Why Ted Cruz Might Still Try to Force a Default

Sen. Ted Cruz (R-TX) at the U.S. Capitol on Sept. 30 Photograph by Chip Somodevilla/Getty Images

[UPDATE: Cruz has suddenly decided that discretion is the better part of valor and agreed not to delay the Senate deal]

The ballgame is over; Republicans lost. House Speaker John Boehner is reportedly preparing to bring the imminent Senate deal raising the debt ceiling and reopening the government to the floor of the House and pass it with Democratic support. But Texas Republican Senator Ted Cruz, who did so much start this mess, could still try to force a default. Depending on the parliamentary procedure that Republican and Democrat leaders agree to today, Cruz might theoretically be able to delay Senate proceedings past tomorrow’s Treasury default deadline.

You may be thinking to yourself, “Why on earth would he keep this up!?!” The answer is simple: Cruz seeks to be the purest conservative in the 2016 field, and fighting the good fight till the bitter end would lend a romantic flourish to his CV, at least in the eyes of the Tea Party types who vote faithfully in GOP primaries. It’s no accident that he won last weekend’s Value Voters Summit Presidential Straw Poll going away. Cruz also needs to be able to explain away the humiliating debacle of the Republican collapse he precipitated, and here, too, fighting on would probably help him. In my talks with Cruz allies over the past couple of days, a clear theme emerged: Republicans were losing because those RINOs in the Senate wouldn’t man up and fight. To pin this defeat on others, Cruz will have to do everything he can to heighten this distinction.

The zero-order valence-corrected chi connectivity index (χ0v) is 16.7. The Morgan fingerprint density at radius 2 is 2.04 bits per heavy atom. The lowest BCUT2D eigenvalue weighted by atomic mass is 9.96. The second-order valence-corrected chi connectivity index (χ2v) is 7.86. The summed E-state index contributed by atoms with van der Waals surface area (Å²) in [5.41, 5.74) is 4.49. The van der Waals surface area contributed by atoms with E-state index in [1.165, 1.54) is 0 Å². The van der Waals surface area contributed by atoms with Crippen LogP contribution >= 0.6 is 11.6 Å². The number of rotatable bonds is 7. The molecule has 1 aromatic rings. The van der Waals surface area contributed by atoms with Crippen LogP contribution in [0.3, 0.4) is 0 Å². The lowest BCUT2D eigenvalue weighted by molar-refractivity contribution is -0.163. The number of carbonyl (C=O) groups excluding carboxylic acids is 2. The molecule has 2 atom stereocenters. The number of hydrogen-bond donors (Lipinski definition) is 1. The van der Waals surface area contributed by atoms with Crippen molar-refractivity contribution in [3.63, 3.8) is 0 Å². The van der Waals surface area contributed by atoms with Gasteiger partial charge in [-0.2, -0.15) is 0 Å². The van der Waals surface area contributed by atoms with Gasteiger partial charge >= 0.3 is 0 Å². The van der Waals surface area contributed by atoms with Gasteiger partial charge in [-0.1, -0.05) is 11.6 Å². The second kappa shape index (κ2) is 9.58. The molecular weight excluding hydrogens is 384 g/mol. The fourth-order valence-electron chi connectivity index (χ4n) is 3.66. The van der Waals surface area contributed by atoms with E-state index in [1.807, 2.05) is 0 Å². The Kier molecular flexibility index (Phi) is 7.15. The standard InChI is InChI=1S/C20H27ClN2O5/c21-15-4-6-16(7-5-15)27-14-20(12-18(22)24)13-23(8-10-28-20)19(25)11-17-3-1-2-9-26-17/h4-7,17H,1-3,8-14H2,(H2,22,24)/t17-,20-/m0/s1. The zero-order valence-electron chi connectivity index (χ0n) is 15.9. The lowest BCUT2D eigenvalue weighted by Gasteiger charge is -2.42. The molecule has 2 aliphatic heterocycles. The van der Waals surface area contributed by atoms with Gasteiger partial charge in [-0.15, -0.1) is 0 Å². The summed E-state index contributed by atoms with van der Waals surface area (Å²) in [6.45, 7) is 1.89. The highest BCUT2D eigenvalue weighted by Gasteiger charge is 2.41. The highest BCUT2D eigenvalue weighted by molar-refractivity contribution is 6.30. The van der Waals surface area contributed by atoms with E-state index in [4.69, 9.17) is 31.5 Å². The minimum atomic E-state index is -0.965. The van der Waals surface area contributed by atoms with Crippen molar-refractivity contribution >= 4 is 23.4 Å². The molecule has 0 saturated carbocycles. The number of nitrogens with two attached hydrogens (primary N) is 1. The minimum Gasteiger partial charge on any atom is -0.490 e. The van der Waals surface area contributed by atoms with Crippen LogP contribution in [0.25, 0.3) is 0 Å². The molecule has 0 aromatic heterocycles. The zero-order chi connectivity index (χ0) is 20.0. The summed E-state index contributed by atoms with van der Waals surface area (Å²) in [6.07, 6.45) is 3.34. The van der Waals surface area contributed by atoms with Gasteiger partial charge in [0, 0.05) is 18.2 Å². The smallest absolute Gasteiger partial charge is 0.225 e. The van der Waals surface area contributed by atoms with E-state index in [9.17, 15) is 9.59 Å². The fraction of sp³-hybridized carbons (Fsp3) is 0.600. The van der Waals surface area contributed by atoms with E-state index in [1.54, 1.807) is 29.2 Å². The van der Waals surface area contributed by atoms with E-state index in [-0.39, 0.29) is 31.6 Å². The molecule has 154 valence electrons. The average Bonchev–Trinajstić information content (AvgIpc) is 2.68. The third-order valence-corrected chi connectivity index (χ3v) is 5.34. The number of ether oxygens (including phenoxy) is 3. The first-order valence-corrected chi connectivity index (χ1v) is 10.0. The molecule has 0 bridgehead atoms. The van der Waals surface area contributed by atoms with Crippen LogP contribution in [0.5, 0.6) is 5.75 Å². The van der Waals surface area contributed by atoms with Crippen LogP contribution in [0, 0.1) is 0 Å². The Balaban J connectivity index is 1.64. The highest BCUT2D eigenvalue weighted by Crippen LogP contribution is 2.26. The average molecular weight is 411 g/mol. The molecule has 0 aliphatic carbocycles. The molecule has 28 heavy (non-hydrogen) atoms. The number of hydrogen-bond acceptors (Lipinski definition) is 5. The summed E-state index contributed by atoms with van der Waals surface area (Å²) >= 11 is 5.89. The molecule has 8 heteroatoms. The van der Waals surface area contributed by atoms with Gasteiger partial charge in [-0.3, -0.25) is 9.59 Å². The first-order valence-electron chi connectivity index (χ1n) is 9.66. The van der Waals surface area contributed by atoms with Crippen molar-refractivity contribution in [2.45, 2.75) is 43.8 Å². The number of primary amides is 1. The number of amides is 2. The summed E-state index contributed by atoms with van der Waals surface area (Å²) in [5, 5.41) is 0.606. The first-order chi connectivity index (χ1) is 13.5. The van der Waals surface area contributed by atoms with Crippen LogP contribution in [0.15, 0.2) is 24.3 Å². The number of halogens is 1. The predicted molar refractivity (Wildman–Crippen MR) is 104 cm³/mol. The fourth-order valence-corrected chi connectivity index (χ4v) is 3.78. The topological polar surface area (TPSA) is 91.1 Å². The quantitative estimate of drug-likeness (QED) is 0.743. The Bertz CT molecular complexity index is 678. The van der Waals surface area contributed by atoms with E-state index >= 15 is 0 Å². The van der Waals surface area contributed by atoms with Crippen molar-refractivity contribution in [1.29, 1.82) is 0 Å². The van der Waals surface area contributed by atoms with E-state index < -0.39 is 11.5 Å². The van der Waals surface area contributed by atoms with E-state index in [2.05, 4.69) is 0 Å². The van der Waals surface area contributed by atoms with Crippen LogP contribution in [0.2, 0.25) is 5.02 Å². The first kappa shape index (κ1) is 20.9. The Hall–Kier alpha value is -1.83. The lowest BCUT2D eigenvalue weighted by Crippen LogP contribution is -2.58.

In all likelihood, there’s no reason to panic if Cruz decided to keep tilting at windmills. According to the Congressional Budget Office, the U.S. wouldn’t risk missing a payment until sometime between Oct. 22 and Oct. 31 if the debt ceiling isn’t lifted, and Cruz couldn’t possibly stall for that long. So any delaying tactic would be a make-believe effort to force default in the same way that Cruz’s 21-hour talkathon before the shutdown was a make-believe filibuster. Afterward, he could declare another make-believe victory, while the rest of us got on with our lives.

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